Many US companies have become global players. The technology giant IBM employs over 465,000 people and has revenues of roughly $100 billion. Although IBM’s headquarters is in Armonk, New York, the vast majority of its employees (more than 70 percent) actually work outside the United States. IBM, like many other US-based multinationals, now earns the majority of its revenues (roughly two-thirds) outside the United States[1]. IBM’s revenues in the BRIC countries have been growing at between 20 and 40 percent per year, while they have grown by only about 1 to 3 percent in developed markets such as the United States. IBM’s goal is to obtain 35 percent of its total revenue from fast-growing emerging economies such as the BRIC countries by 2015. To capture these opportunities, IBM (along with many other multinational companies) has been reducing the US headcount while increasing employment in emerging economies such as India. Given that traditional US firms such as IBM have over 70 percent of their employees outside the U.S. and earn almost two-thirds of their revenues from outside the US, what is an appropriate definition of a “US firm”?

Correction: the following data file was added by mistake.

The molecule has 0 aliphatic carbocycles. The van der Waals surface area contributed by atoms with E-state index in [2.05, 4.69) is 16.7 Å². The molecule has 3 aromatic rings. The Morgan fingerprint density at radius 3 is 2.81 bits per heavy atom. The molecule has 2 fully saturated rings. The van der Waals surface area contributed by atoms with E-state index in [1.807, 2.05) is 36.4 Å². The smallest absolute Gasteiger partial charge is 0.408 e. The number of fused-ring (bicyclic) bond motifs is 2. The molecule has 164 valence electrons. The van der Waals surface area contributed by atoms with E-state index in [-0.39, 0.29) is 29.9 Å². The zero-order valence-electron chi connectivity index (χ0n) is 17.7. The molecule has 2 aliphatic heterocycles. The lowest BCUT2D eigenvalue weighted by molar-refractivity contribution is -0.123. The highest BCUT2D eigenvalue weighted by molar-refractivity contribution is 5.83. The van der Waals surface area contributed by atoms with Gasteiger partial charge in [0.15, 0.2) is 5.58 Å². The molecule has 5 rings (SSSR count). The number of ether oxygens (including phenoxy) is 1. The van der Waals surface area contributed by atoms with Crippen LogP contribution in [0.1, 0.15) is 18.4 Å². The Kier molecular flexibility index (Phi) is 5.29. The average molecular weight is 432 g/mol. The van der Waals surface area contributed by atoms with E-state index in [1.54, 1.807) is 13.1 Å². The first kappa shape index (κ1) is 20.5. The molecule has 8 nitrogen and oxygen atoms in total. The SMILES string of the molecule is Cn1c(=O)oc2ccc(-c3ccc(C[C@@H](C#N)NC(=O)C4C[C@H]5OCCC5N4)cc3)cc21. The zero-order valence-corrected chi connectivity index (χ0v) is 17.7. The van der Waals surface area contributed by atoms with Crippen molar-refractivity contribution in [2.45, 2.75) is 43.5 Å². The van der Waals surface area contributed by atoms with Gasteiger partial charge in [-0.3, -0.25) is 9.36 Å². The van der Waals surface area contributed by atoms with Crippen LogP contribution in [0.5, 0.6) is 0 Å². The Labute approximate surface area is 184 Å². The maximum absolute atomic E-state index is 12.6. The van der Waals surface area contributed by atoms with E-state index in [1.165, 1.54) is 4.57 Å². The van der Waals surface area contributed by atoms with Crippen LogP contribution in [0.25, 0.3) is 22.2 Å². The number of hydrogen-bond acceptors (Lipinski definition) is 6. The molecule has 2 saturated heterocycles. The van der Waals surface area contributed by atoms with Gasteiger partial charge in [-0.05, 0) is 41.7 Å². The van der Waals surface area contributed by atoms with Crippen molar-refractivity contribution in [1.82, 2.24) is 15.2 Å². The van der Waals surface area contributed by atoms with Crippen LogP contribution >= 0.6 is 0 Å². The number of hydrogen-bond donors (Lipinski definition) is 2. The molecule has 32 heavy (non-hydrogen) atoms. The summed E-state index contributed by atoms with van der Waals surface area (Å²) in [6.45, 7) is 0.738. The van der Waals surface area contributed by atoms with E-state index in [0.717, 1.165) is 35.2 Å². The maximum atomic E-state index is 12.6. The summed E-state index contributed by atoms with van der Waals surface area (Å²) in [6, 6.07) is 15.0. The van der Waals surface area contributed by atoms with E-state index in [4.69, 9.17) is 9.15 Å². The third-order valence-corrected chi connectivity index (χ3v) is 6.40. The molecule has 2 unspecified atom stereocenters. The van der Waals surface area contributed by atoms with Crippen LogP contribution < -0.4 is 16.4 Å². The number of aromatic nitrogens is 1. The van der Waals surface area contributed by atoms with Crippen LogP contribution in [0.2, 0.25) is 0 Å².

Many US companies have become global players. The technology giant IBM employs over 465,000 people and has revenues of roughly $100 billion. Although IBM’s headquarters is in Armonk, New York, the vast majority of its employees (more than 70 percent) actually work outside the United States. IBM, like many other US-based multinationals, now earns the majority of its revenues (roughly two-thirds) outside the United States[1]. IBM’s revenues in the BRIC countries have been growing at between 20 and 40 percent

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